A few days ago, I posted a picture of a shoe on my Facebook. In fact, it was this one, from the Givenchy resort collection that just landed at Barney’s New York:
And one of my good friends finally posted a question that has been on minds on many many men and probably almost as many women ever since Carrie Bradshaw hammed her way into the public consciousness with her exaggerated shoe worship (and I am paraphrasing here): “What’s with the whole shoe situation?”
There is of course more than one shoe situation: first, there’s the aforementioned Carrie Bradshaw corporate sponsored nightmare of assuming that women react to shoes with irrational and universal lust, which is largely nonsense. And demeaning nonsense at that: blowing one’s mortgage money on shoes is not endearing; I would go as far as argue that normalizing such irresponsible spending with “Oh, women and their shoes” and a shrug is actively damaging, since women as a group are still largely financially disadvantaged (I would not blame it all on Alejandro Ingelmo though.)
Secondly, there’s the fact that shopping for shoes is largely free of body anxiety associated with clothes shopping. Unless there’s pregnancy, a woman’s shoe size is likely to stay constant through the aging, weight gain, and other anguish-producing milestones. So I can certainly understand why in the world where women’s value is measured by their looks and youth, and they’re likely to be rewarded for “making an effort” (as opposed to “letting themselves go”) — such effort often measured in attempts to decorate themselves, as evidenced by shopping — why shopping for shoes would be seen as both compliant to the societal demands and yet offering an escape from their pressure. Which leads us directly to the third thing!
Third, there’s the whole footwear as a shorthand for feminist leanings and shoes as a marker of patriarchal dominance angle. Heels often come under attack as a modern form of foot binding and are seen as incapacitating a woman (but how will she run if she’s attacked? No questions are asked about WHY do we assume that a woman would be attacked and what we should be doing to prevent that. Encouraging men to not be rapists somehow seems like a better solution than a flat shoe).
But of course heels may and do change the visual proportions of the body — they make the lower portion of the leg relatively longer, which makes for a more esthetically pleasing proportion; yes, there are evolutionary reasons for that! They also improve one’s posture. But apart from all the esthetic aspects, for individuals like me (5’4″) they do offer a physical boost. It is important since in my daily life I often interact with men who commonly attempt subtle intimidation by standing close and towering. Extra 4 inches lets me look at them face to face rather than looking up — a significant advantage for not looking submissive.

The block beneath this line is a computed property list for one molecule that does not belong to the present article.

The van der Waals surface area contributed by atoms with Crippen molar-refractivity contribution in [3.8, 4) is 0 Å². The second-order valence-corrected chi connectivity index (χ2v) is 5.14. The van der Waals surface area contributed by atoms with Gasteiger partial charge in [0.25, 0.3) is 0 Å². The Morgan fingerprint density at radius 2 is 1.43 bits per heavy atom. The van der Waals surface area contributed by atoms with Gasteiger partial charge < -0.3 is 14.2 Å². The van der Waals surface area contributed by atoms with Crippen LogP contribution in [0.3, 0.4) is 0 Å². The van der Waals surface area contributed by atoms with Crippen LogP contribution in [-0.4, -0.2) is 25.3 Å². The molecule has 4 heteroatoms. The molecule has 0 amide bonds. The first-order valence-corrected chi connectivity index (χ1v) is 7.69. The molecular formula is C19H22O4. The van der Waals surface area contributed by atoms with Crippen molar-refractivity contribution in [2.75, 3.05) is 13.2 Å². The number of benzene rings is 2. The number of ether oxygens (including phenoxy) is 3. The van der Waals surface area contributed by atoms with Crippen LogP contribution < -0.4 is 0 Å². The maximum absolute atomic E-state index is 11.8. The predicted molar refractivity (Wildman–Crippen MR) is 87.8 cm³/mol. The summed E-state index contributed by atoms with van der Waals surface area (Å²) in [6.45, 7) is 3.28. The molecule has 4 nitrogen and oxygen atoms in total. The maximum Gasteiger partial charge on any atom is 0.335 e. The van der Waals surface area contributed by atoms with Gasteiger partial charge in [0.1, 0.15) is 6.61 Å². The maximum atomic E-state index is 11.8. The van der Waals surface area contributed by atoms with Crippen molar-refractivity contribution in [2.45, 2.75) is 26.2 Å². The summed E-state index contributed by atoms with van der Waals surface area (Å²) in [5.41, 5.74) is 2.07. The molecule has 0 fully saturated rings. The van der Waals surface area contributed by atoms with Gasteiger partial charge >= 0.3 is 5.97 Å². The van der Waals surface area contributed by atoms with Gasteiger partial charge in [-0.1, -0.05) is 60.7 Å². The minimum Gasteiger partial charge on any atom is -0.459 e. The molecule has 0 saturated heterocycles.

Fourth, pure esthetics: well-made, well-designed shoes have 3D, architectural appeal. Pleasing proportions usually follow the basic esthetic principles of golden ratio and balanced appearance. An element of surprise is also welcome — hence the ever-lasting joy of McQueen’s armadillo shoes:
and Nina Ricci’s heelless shoes:
Even with less esoteric pairs, shoes and bags are usually outfit parts that one can take color and textural risks with, without quite going to the extremes pictured above. Most of my wardrobe is neutral, in ivory, camel, grey and black, so shoes are a good way to introduce color, interesting texture, and an occasional weird shape.
And finally, fashion is art, and shoes are a part of it — the 3D, sculptural, textural part. But unlike other kinds of art, like say traditional painting and sculpture, I think fashion is 1) art that women were not only allowed to participate in but encouraged, to make themselves into ornamental objects and 2) straight men had no interest in it and thus women and gay men were allowed to have this space as all their own. I have written about this extensively, but in my own life I find that my interest in fashion has evolved from interest in labor movement to an exploration of fashion as social signifier, and now it seems to be grading into the territory of re-appropriating the traditionally feminine — since all too often the reaction to being an oppressed class is to cast off the markers of it and instead adopt the signifiers of the oppressor.
And all of this — re-appropriation of the feminine and appropriation of the masculine, that focus on ornamentation as both rejection and affection for the history of oppression and a road for escaping it quickly becomes subversive. For example, Victorian corsets that are often cited as instruments of oppression were commonly used to induce abortions — that is, the instrument of oppression became the instrument of liberation. Surely we can do it with heels? Surely instead of running from assailants we can make them into weapons? They don’t call them stilettos for nothing…